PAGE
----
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Real life deployment

Newcastle is one of seven European pilot sites trialing the new technology of communicating vehicles as part of the 10m Euro Compass4D project funded by the European Union.

The project, running in the east end of Newcastle in specially equipped NHS and electric vehicles linked to technology at 20 road junctions, is being closely watched by authorities in Barcelona and Amsterdam keen to see if it could help cut their traffic snarl ups.

It comes as the project moves from EU funding to a public-private partnership for a year and as leading figures from the project partners meet at a conference in Newcastle this week to discuss its impact to date.

Giacomo Somma, the European Project co-ordinator of Compass 4D said: “Continuing with a public-private partnership without funding from the European Union is a unique decision which demonstrates the strong engagement of all stakeholders along the whole value chain as well as their trust in the role of cooperative ITS services to achieve strategic targets of safer and cleaner mobility and impact the road transport market.”

It means that the system will operate in real traffic environments and partners will gain insights into the sustainable deployment of the cooperative systems and services.

Improved experience

The UK arm of the project involves linking an in-vehicle communication system directly with Newcastle’s Urban Traffic Management Control (UTMC) centre - the infrastructure ‘talking’ to motorists, giving certain vehicles priority at junctions.

The personalised communication system warns drivers of obstacles on the road, gives key road users such as NHS vehicles priority at lights and helps drivers adjust their speed so they can pass through a series of lights on green.

Led by Newcastle University in collaboration with Newcastle City Council, Siemens and the North East Ambulance Service, the project’s aim has been to improve safety, cut patient journey times, and reduce congestion and pollution by helping motorists to drive more efficiently.

The system has been fitted in trials to 11 non-emergency North East Ambulance Patient Transport Service (PTS) vehicles based at the Freeman Hospital. Its aim is to create a smoother journey for patients, while at the same time helping to cut the trust’s fuel bill.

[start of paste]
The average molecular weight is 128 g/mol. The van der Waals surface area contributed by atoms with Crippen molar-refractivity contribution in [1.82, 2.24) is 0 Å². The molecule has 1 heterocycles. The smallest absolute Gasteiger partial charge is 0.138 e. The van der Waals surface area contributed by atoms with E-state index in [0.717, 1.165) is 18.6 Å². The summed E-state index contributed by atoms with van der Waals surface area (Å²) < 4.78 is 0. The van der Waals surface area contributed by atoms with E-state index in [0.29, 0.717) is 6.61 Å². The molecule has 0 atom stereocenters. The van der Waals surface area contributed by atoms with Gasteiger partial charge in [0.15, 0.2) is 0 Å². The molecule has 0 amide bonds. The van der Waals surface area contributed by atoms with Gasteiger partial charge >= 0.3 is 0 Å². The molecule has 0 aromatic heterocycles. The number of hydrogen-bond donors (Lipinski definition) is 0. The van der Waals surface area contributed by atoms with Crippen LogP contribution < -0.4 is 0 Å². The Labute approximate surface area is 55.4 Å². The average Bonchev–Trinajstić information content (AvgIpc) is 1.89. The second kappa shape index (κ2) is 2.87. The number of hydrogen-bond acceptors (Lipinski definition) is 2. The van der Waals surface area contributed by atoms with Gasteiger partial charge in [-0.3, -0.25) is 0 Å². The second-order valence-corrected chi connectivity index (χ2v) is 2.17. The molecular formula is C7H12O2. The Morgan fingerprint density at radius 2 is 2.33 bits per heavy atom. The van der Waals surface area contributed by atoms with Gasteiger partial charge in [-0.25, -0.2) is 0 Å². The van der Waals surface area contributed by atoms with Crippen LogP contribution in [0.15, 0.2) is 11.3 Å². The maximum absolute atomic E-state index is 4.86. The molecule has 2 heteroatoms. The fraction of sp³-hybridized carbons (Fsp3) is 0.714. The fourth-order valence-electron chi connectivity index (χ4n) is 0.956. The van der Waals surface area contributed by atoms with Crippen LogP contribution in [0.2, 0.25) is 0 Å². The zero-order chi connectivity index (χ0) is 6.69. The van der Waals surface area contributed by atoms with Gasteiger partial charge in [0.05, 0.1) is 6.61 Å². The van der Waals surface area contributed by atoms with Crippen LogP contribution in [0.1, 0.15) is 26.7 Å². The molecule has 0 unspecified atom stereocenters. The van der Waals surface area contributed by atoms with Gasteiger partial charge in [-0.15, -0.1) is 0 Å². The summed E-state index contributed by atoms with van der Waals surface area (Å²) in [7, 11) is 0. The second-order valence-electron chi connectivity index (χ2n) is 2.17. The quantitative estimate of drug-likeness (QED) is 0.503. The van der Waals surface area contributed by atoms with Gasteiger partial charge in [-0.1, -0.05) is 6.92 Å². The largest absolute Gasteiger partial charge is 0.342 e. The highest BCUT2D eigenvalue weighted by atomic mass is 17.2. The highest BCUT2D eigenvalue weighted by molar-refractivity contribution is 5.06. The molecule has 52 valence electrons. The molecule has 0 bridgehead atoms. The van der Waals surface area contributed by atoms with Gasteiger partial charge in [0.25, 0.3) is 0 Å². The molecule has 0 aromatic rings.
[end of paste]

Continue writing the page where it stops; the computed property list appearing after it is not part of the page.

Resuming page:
Its PTS vehicles are used to take patients to and from hospital appointments, such as for dialysis and cancer treatment

Paul Liversidge, NEAS Chief Operating Officer, said: “As the region’s only public sector ambulance service, improving the experience people have on board our vehicles is at the heart of what we do.

"Trialling technology like this in a real setting gives a more valuable understanding of how it could add more value to ambulance services throughout the UK and we are pleased to be part of the project.”

Two Newcastle University electric vehicles are also part of the trial which has been running for a year.

A trailblazer for the UK

Newcastle University Senior Research Associate Simon Edwards said: “Newcastle is a trailblazer for the UK, a test bed for this technology to be rolled out. We are collating data which focuses on the impact of this technology on traffic pollution levels and energy savings, which is data local authorities and governments are really keen to have.

“This isn’t lab work – this is working on real roads in real traffic conditions during everyday travel and weather with all that brings to the roads network.

“The technology encourages drivers to drive more efficiently by giving them more advice in their vehicle about how to drive and hit a green light for example, meaning they aren’t stop-starting at traffic lights and aren’t burning as much fuel.”

In Newcastle, the project is centred on traffic lights at Benton Road, Chillingham Road and the Corner House to Newcastle Civic Centre via Sandyford Road.

Ray King, Newcastle UTMC manager, said: “This extension of the project shows the commitment by all partners to this technology due to its success. All seven cities, including Newcastle, have ambitious plans to extend the technology to further areas and develop additional uses.

“In addition to the existing deployment sites, other European cities such as Amsterdam and Barcelona are also keen to learn from our experience and implement similar technologies.”

In the Netherlands, the urban pilot of Helmond is ready to be extended to a regional corridor taking in the cities of Eindhoven and Tilburg.

The project will play a key role in developing Newcastle as a smart city of the future and an exemplar of sustainability, building on Newcastle University’s world class research in urban sciences.

All of the project partners have agreed to continue to support the deployed assets for at least another 12 months, with all costs being covered by the partners as of January 2016.

Compass4D is a project involving seven European cities - Bordeaux, France; Copenhagen, Denmark; Helmond, Netherlands; Thessaloniki, Greece; Verona, Italy; Vigo, Spain; and Newcastle, United Kingdom.

It is co-ordinated by the European Road Transport Telematics Implementation Coordination Organisation (ERTICO – ITS Europe), a partnership of more than 100 public and private organisations concretely engaged with the deployment of Intelligent Transport Systems and Services (ITS).

The project continuing to operate in real-time traffic environments will give the wider ITS community the valuable insight and knowledge needed to help deploy intelligent traffic systems more widely.


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